Internet-based cognitive behavioral therapy for depression

Many people who are depressed combine medications like Effexor with cognitive behavioral therapy to treat their symptoms.

Many people who are depressed combine medications like Effexor with cognitive behavioral therapy to treat their symptoms. A new study shows that online cognitive behavioral therapy is just as or more beneficial than in-person sessions.

Researchers from the University of Zurich published their results in the July 2013 edition of the Journal of Affective Disorders. They randomly assigned 30 patients with face-to-face interventions and 32 patients to internet-based interventions. Both groups received the same therapy, as techniques were chosen that could be performed in writing as well as orally. After eight weeks of treatment, both groups had significant positive changes in their depression symptoms. However, at the 3-month follow-up, only those who had received treatment online continued to remain stable, while those treated face-to-face were more likely to decline.

Possible factors
The results are puzzling: People generally believe that in-person communication is more personal, meaningful and important. However, the authors reported that the online group reported re-reading their online correspondences with their therapists - possibly refreshing their feelings of self-worth, providing them a booth of confidence or helping them to feel cared for. Additionally, perhaps study participants had their own biases about receiving online treatment and thus worked hard to benefit most from it. The researchers concluded that online treatment can be an effective course for medium-term care. Still, considering the study involved only 62 patients, more research is necessary.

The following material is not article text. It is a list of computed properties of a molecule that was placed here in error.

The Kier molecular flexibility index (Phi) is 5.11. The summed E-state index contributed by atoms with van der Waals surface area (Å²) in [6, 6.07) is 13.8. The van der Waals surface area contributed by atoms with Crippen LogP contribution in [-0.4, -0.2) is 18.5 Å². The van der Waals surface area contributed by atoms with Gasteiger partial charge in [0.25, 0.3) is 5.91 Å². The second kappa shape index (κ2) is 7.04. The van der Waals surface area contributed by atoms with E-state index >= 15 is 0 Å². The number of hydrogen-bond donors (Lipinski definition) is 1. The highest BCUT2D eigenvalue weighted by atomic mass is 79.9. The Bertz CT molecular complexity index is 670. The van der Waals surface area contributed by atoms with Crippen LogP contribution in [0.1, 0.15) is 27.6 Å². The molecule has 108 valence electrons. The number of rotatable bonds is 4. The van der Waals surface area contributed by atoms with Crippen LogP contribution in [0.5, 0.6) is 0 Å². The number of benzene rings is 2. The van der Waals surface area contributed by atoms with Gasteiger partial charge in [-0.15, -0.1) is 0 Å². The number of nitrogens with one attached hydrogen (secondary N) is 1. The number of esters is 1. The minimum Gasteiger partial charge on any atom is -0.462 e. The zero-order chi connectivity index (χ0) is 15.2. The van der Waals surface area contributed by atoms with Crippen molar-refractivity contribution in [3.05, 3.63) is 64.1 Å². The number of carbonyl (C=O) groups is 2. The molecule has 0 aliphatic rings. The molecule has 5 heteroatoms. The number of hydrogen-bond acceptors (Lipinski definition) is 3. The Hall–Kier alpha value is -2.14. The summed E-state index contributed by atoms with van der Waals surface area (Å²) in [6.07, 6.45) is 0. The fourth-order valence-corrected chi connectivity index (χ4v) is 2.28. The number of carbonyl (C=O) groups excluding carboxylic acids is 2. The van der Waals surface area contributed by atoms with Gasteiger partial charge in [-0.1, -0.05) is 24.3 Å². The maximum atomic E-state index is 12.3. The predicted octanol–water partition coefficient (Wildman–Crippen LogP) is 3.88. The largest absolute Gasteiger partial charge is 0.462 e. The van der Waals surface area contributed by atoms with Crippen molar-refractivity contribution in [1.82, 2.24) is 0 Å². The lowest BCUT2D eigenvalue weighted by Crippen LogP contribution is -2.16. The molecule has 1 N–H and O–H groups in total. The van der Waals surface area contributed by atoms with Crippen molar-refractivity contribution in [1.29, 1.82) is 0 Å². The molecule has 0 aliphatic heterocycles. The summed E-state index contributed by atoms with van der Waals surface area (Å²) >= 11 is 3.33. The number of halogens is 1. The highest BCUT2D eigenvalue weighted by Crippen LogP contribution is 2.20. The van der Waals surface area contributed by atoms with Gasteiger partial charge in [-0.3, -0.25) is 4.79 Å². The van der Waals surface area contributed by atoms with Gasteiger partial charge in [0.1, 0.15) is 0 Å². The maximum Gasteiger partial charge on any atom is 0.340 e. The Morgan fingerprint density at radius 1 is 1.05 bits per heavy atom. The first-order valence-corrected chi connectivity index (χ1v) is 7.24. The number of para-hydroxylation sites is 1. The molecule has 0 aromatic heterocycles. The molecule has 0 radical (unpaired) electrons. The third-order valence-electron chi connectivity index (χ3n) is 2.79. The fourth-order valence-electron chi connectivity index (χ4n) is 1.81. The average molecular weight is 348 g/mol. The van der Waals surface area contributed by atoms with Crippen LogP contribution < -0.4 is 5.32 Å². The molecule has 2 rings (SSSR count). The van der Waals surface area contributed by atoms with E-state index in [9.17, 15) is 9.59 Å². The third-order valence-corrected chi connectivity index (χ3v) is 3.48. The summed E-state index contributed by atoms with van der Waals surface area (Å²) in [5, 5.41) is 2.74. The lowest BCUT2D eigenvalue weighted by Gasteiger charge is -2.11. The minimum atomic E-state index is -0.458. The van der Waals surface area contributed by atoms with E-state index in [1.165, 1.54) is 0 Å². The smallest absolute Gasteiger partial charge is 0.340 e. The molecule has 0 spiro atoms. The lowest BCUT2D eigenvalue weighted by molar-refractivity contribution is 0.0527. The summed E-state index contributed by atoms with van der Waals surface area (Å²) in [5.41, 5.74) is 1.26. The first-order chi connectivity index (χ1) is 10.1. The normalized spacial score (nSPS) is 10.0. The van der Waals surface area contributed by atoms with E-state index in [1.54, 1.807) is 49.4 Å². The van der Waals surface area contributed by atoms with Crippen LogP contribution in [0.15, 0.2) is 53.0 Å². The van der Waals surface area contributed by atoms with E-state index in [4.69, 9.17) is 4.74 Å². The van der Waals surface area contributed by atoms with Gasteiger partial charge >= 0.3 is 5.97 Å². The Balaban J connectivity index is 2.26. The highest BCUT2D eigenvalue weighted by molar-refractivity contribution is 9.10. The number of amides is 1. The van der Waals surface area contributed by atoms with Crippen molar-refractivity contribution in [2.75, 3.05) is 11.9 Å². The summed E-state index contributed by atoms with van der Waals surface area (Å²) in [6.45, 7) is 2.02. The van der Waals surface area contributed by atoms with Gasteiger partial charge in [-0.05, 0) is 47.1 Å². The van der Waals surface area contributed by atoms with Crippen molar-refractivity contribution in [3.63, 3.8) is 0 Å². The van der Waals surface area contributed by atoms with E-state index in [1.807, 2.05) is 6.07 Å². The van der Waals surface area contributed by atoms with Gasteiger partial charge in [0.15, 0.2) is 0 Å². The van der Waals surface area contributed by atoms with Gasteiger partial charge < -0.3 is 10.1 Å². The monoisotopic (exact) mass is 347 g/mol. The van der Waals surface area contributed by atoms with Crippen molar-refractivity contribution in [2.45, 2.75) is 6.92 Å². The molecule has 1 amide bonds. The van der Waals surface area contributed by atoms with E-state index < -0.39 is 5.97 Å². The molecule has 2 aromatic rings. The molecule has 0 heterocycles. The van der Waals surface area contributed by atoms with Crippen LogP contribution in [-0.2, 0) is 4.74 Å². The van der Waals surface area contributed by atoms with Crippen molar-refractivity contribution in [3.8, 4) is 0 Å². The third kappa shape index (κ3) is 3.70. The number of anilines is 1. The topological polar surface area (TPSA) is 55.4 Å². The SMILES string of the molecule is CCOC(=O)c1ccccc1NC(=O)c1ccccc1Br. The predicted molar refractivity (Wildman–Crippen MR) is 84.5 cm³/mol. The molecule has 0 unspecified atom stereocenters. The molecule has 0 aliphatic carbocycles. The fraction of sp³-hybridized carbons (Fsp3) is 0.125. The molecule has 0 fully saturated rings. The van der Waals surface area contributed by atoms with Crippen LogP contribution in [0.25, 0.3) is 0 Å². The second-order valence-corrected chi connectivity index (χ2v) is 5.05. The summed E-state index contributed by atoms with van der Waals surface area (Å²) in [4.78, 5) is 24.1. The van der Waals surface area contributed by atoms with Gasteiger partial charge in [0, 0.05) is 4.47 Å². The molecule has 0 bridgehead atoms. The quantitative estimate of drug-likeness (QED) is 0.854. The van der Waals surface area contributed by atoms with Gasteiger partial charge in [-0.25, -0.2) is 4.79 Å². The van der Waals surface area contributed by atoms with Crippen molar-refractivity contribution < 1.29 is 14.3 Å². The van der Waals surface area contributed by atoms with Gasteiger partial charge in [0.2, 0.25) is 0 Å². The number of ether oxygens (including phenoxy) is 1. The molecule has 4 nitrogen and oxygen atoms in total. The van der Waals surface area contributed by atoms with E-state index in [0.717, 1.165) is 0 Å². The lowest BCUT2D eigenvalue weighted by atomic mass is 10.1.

What is cognitive behavioral therapy?
CBT is a type of psychotherapy that is used to treat people with depression, anxiety and other health issues, though anyone can benefit from CBT. It's meant to help people become aware of negative or inaccurate thinking and to view difficult situations clearly in order to respond effectively.

During CBT, a licensed psychotherapist works to help people gain a better understanding of difficult experiences. The steps involve identifying troubling conditions or situations; becoming aware of one's own emotions, beliefs and thoughts about each circumstance; identifying patterns of thinking and behavior and how they contribute to the problem; challenging negative thinking through practice, and strategies to combat depression. One's therapist will often assign homework and daily journaling. CBT is a short-term therapy that usually lasts between 10 and 20 sessions, though therapists and clients work together to develop an effective plan.